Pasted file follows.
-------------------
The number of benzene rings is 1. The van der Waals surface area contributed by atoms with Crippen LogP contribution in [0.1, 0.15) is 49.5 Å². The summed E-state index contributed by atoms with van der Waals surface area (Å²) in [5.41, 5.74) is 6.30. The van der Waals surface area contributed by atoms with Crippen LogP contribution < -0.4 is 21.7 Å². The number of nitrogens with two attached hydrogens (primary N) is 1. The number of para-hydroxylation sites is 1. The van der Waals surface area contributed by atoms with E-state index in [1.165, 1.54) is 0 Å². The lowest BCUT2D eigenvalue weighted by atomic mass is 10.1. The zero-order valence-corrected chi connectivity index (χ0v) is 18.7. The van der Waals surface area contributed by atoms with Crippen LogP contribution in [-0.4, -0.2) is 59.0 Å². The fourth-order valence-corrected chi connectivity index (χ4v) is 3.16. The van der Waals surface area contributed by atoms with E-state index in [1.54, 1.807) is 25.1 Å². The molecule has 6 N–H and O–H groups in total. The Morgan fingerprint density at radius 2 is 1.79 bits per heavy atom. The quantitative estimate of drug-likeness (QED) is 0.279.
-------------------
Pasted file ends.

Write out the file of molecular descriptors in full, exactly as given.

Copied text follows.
The number of benzene rings is 1. The van der Waals surface area contributed by atoms with Crippen LogP contribution in [0.1, 0.15) is 49.5 Å². The summed E-state index contributed by atoms with van der Waals surface area (Å²) in [5.41, 5.74) is 6.30. The van der Waals surface area contributed by atoms with Crippen LogP contribution < -0.4 is 21.7 Å². The number of nitrogens with two attached hydrogens (primary N) is 1. The number of para-hydroxylation sites is 1. The van der Waals surface area contributed by atoms with E-state index in [1.165, 1.54) is 0 Å². The lowest BCUT2D eigenvalue weighted by atomic mass is 10.1. The zero-order valence-corrected chi connectivity index (χ0v) is 18.7. The van der Waals surface area contributed by atoms with Crippen LogP contribution in [-0.4, -0.2) is 59.0 Å². The fourth-order valence-corrected chi connectivity index (χ4v) is 3.16. The van der Waals surface area contributed by atoms with E-state index in [1.54, 1.807) is 25.1 Å². The molecule has 6 N–H and O–H groups in total. The Morgan fingerprint density at radius 2 is 1.79 bits per heavy atom. The quantitative estimate of drug-likeness (QED) is 0.279.